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Dissatisfied with her relationship with her boyfriend, Constance Wechselburger, a graduate film student, embarks on a disheartening, confusing quest in search of her vision of the ideal intellectual mate.
Quicklet on H.G. Wells' The Time Machine
Author: Jean Asta
Publisher: Hyperink Inc
ISBN: 1614648859
Pages: 22
Year: 2012-02-29
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ABOUT THE BOOK I was never a fan of the original Doctor Who series—maybe because I was too young to really appreciate it. But when the BBC revived the series in 2005, I became hooked, and fell in love with both Christopher Eccleston and David Tennant. In Season 3 of the series, the TARDIS flees to the end of time, a trillion years in the future. There, the Doctor and his companions, Martha and Jack, discover the fate of the human race; they have divided into the humans and the "future kind," who feed on the humans. The humans flee the planet where they are living, in search of Utopia—which only leads to a horrible, heartbreaking end for humanity. Somewhere in the back of my mind, a tiny bell began to ring... The episode was a tribute of sorts to H.G. Wells' The Time Machine. And in fact, Doctor Who and all other science fiction stories or series owe their origins to H.G. Well. As the author of The Time Machine, The Invisible Man, War of the Worlds, and The Island of Doctor Moreau, Wells wrote fantastical visions of future societies that he intended as warnings to what we might become. Wells is now thought of as the father of science fiction, and whether you prefer Doctor Who, The Terminator, or Aliens, all science fiction fans will enjoy reading the works of the man whose imagination started it all. MEET THE AUTHOR Jean Asta is the owner of Asta Communications, a freelance communications company providing writing, editing, and training services for clients around the globe. She has a BA in English Literature and a Master's in Public Administration, both from the University of Georgia. EXCERPT FROM THE BOOK He learns about the Morlocks, another race of humans who prey on the Eloi, and realizes that they must have his time machine. He follows one of their tunnels into the earth, barely escaping when they try to capture him. He and Weena go to the green palace, where he gets supplies and metal that he can fashion into a weapon to use against the Morlocks. He lights a fire, and he and Weena lie down to rest. He oversleeps, waking up to find he is under attack from the Morlocks and Weena is gone. As he fights the Morlocks, he realizes his fire has spread, engulfing the forest. He escapes the Morlocks and the fire, but Weena is lost. He is determined to get his time machine back, so he heads to the Sphinx, a giant idol that the Morlocks seem to worship. He enters the base and finds his machine, but realizes it was a trap set by the Morlocks. He barely manages to escape and, in his haste, accidentally sets the machine further into the future... Buy a copy to keep reading!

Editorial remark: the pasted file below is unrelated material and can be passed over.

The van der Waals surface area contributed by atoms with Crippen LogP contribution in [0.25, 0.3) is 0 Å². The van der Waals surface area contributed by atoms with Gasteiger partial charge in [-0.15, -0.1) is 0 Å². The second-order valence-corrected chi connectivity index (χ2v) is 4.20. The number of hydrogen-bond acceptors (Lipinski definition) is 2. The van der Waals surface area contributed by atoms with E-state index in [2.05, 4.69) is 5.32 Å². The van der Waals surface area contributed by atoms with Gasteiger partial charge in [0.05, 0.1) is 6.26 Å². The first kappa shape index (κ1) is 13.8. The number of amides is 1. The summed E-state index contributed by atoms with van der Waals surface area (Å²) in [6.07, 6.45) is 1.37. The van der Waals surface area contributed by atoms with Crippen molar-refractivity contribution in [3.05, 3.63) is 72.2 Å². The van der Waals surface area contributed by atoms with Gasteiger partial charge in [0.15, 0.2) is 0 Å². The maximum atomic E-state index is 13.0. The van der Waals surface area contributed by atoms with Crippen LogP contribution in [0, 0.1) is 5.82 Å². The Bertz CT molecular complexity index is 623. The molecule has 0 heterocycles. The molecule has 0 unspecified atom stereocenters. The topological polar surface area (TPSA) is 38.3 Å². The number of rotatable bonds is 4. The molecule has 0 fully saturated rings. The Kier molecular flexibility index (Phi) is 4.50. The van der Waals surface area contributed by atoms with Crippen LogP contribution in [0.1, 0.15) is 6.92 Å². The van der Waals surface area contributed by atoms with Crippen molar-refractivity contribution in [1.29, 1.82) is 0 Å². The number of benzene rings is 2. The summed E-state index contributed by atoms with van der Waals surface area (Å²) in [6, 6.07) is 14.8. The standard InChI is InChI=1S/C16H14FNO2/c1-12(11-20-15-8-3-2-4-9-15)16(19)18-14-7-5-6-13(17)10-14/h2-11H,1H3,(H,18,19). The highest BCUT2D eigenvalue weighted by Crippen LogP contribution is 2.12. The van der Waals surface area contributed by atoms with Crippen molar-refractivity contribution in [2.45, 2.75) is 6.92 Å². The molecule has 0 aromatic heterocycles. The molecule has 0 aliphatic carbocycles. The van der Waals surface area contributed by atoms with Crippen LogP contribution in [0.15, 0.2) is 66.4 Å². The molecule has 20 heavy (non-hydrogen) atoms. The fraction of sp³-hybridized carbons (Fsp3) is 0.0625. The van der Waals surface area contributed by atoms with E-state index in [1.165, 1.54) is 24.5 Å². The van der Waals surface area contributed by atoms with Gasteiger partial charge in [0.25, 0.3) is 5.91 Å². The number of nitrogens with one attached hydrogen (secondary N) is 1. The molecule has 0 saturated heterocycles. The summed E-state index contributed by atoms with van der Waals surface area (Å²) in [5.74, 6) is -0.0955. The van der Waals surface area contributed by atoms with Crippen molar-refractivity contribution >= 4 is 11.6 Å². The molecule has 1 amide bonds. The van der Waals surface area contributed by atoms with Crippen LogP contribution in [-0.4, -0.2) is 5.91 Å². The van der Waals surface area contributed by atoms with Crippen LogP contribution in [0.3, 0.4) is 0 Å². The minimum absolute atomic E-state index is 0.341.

The Open Conspiracy
Author: H. G. Wells
Publisher: Read Books Ltd
ISBN: 1473394155
Pages: 129
Year: 2017-02-16
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This volume contains H. G. Wells's 1928 work, "The Open Conspiracy: Blue Prints for a World Revolution". Wells describes the book as a “scheme to thrust forward and establish a human control over the destinies of life and liberate it from its present dangers, uncertainties and miseries." The text suggests that, thanks to scientific advancement, a world "politically, socially and economically unified" is being established by educated and influential people which could be the foundation of "a world revolution aiming at universal peace.” This fascinating and thought-provoking treatise will appeal to those with an interest in utopian literature, and it is not to be missed by fans and collectors of Wells’s work. Herbert George Wells (1866 - 1946) was a seminal English writer whose notable works include "The War of the Worlds" (1897) and "The Time Machine" (1895). Many vintage texts such as this are increasingly scarce and expensive, and it is with this in mind that we are republishing this book now, in an affordable, high-quality, modern edition. It comes complete with a specially commissioned biography of the author.
World Brain
Author: H. G. Wells
Publisher: Read Books Ltd
ISBN: 1473345758
Pages: 145
Year: 2016-09-13
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“World Brain” is an article written by H. G. Wells and first contributed to the new “Encyclopédie Française” in 1937. It explores the idea of a “permanent world encyclopaedia” that would contain “the whole human memory” and that would be “a world synthesis of bibliography and documentation with the indexed archives of the world.” Fascinating and arguably prophetic reading, “World Brain” will appeal to fan Wells' work. Herbert George Wells (1866 – 1946) was a prolific English writer who wrote in a variety of genres, including the novel, politics, history, and social commentary. Today, he is perhaps best remembered for his contributions to the science fiction genre thanks to such novels as “The Time Machine” (1895), “The Invisible Man” (1897), and “The War of the Worlds” (1898). "The Father of Science Fiction" was also a staunch socialist, and his later works are increasingly political and didactic. Many vintage books such as this are becoming increasingly scarce and expensive. We are republishing this book now in an affordable, modern, high-quality edition complete with a specially commissioned new biography of the author.
Modern Utopian Fictions from H.G. Wells to Iris Murdoch
Author: Peter Edgerly Firchow
Publisher: CUA Press
ISBN: 0813215730
Pages: 203
Year: 2008